Seoul: US Vice-President Mike Pence skipped a dinner ahead of the Winter Olympics opening ceremony on Friday where he had been reportedly due to share a table with South Korea’s President Moon Jae-in and the North’s ceremonial head of state, Seoul said.
Seating plans shown on television had Pence seated directly opposite the North’s Kim Yong Nam at the reception in Pyeongchang.
But a spokesman for the South’s presidential Blue House said he arrived late, “exchanged greetings with those seated at the head table, and left without sitting down”.
Pence had told Seoul in advance that he would be dining with US athletes soon afterwards “so his seat was not prepared accordingly”, the spokesman said.
“He was going to leave immediately after taking the group photo session but President Moon urged him to ‘see friends’ so he dropped by the reception venue briefly.”
Pence did not shake hands with Kim, he added, but Japanese Prime Minister Shinzo Abe did, exchanging a few words with him. Seating plans shown on South Korean television just minutes earlier had Pence sitting to Moon’s left, directly opposite Kim.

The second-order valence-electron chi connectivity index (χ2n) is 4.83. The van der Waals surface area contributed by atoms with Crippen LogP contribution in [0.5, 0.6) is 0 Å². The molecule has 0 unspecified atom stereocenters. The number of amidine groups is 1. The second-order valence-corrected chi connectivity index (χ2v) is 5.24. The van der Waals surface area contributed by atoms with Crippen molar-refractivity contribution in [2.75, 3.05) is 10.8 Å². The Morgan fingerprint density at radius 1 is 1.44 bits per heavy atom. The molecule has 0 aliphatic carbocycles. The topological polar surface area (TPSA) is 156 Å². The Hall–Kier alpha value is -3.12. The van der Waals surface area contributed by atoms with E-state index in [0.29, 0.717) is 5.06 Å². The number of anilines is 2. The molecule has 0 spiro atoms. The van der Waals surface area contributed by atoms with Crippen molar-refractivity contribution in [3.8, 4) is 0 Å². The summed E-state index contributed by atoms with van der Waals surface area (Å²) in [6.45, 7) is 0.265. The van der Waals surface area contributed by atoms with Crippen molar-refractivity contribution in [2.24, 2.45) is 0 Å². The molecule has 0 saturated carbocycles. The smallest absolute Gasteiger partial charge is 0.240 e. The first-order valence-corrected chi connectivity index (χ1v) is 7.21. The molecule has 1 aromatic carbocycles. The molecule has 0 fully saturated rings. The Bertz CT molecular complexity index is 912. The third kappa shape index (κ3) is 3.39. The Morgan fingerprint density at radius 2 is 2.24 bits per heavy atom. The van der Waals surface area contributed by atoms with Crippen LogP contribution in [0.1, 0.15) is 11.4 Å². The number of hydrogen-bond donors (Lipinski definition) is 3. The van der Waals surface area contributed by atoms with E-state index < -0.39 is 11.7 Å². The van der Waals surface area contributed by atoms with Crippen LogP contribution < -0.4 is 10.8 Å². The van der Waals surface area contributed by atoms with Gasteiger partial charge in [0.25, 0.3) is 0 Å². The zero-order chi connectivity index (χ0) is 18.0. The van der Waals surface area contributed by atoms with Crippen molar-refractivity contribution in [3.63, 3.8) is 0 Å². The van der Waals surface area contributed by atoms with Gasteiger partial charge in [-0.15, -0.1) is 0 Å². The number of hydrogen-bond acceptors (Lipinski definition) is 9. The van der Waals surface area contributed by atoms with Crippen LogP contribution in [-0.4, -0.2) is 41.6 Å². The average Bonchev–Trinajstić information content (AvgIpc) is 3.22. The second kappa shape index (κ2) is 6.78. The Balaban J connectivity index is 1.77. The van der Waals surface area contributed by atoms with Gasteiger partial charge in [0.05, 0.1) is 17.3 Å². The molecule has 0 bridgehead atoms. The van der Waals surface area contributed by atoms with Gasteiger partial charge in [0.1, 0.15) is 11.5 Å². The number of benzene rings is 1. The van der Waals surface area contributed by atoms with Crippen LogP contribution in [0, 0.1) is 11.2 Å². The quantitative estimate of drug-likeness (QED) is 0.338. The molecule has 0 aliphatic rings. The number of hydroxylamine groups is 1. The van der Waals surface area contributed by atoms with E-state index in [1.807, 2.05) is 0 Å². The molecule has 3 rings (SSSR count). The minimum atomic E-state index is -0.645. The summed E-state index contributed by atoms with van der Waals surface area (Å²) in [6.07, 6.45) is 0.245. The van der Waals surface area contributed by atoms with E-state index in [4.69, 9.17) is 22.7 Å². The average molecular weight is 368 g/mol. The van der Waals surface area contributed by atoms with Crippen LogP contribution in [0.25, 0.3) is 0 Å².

The North’s representative, its highest-level official ever to visit the South, was placed between Olympics chief Thomas Bach and UN secretary-general Antonio Guterres.
Neither Pence nor Abe took part in a group photo of the leaders at the reception, in which Kim stood behind Moon.
Meanwhile, the two Koreas marched together and South Korea’s President shared a historic handshake with Kim Jong Un’s sister as the Pyeongchang Winter Olympics opened in a spirit of intense rapprochement on Friday.
At a glittering but sub-zero ceremony, South and North Korea brought the crowd to its feet as they entered behind the blue-and-white Korean unification flag.
South Korean President Moon Jae-in shook the hand of a smiling Kim Yo Jong, the powerful sister of North Korean leader Kim Jong Un, as he entered the VIP seating section, and again as the Korean athletes marched.
Meanwhile, Fred Warmbier, father of Otto Warmbier, an American student who died aged 22 after being detained in North Korea for a petty offence last year, was not in the box with Pence but rather sitting with the US athletes, according to The Washington Post Tokyo bureau chief Anna Fifield.